Advocating for access to treatment for people living with HIV in India
03 January 2013
The Delhi Network of Positive People (DNP+) was set up in 2000 by a couple of friends who operated out of a spare bedroom in an addiction rehabilitation centre.
Their goal was to provide support and advocate for access to HIV treatment for thousands of people in India who were living with HIV but didn’t know where to turn.
“I had seen many people dying because they didn’t have treatment,” said Loon Gangte, the President and a founding member of DNP+.
“I was working in a hospice at the time and I used to attend two or three funerals a month. I tried to teach people living with HIV to think positively, but drugs are expensive and people could not afford them. There was no access to antiretroviral treatment.”
From its humble beginnings, DNP+ has grown to 1300 members and a board of seven. At the XIX International AIDS conference held in Washington, DC in 2012, DNP+ received the Red Ribbon Award in the advocacy and human rights category. The award recognized its continuous and determined support for free antiretroviral treatment, strong campaigning on issues of intellectual property rights to ensure on-going access to affordable treatment and for its work in improving the lives of people living with HIV.
Advocacy is not an easy job. No one likes us because we challenge the status quo, but we are not here to do what you like!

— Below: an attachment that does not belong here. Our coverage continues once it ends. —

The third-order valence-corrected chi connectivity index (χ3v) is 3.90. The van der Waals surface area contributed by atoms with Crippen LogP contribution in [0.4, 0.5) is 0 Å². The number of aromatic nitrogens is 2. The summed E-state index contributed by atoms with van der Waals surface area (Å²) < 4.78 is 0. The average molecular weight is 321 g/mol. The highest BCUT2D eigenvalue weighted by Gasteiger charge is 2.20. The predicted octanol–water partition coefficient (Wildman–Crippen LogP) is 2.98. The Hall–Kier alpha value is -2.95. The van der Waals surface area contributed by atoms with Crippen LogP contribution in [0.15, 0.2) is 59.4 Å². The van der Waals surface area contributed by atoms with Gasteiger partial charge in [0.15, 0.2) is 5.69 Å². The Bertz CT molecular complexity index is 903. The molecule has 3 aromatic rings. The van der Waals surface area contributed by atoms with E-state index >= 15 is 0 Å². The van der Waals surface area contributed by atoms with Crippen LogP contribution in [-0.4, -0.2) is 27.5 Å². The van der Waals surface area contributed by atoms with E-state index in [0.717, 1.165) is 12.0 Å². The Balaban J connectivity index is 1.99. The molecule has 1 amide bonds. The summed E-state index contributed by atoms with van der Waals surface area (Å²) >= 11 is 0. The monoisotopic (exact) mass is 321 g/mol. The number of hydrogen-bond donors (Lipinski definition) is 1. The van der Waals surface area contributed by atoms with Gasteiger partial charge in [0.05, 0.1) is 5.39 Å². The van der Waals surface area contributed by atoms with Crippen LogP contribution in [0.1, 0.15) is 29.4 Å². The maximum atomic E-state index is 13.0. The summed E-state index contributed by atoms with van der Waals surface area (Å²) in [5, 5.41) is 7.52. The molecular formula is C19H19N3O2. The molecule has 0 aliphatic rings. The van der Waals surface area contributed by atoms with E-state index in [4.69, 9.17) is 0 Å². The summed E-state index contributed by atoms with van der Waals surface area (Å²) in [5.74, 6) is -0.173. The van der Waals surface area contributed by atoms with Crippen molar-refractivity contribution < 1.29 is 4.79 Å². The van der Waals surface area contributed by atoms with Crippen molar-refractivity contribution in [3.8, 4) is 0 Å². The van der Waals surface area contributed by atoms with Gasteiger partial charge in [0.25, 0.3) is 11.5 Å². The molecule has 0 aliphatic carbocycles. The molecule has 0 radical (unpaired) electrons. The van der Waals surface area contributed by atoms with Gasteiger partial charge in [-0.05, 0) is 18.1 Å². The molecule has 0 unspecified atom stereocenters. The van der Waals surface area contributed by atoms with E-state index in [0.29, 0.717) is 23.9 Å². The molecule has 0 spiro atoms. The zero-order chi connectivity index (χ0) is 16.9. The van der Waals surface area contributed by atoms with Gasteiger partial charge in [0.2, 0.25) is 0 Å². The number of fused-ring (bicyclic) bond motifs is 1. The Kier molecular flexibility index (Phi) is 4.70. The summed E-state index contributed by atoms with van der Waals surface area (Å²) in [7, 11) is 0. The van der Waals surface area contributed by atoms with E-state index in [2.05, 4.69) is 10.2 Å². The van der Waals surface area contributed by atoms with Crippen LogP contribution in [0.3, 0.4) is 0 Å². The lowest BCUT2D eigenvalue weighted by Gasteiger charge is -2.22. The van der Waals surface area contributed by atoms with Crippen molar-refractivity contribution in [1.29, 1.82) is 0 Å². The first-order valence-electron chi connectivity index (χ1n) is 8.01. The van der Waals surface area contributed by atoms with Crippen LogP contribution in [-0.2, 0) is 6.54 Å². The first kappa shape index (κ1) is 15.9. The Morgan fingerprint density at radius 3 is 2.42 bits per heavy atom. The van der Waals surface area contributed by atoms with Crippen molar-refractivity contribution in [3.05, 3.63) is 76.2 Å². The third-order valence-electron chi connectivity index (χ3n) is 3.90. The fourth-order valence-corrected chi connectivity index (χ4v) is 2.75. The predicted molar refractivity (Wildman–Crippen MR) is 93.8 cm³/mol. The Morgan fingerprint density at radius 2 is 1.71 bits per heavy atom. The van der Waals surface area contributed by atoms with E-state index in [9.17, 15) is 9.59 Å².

Loon Gangte, President and a founding member of DNP+
India has the largest number of people living with HIV in Asia and the Pacific. But its response has been hampered by high levels of stigma which remains an on-going challenge for DNP+.
“Advocacy is not an easy job,” said Mr Gangte, who has himself been faced with HIV-related discrimination. “No one likes us because we challenge the status quo, but we are not here to do what you like!”
Mr Gangte said that as well as the much needed financial support, the Red Ribbon Award has brought international recognition to the work that DNP+ is doing and the difference its members are making within their communities.
“It’s a stamp of approval from the international community,” he said. “(It shows) that although we do not have much financial support and although we are small in scale, the world is still recognizing our work.”
“Gaining international approval is another step towards building a larger and more vibrant positive community,” he added.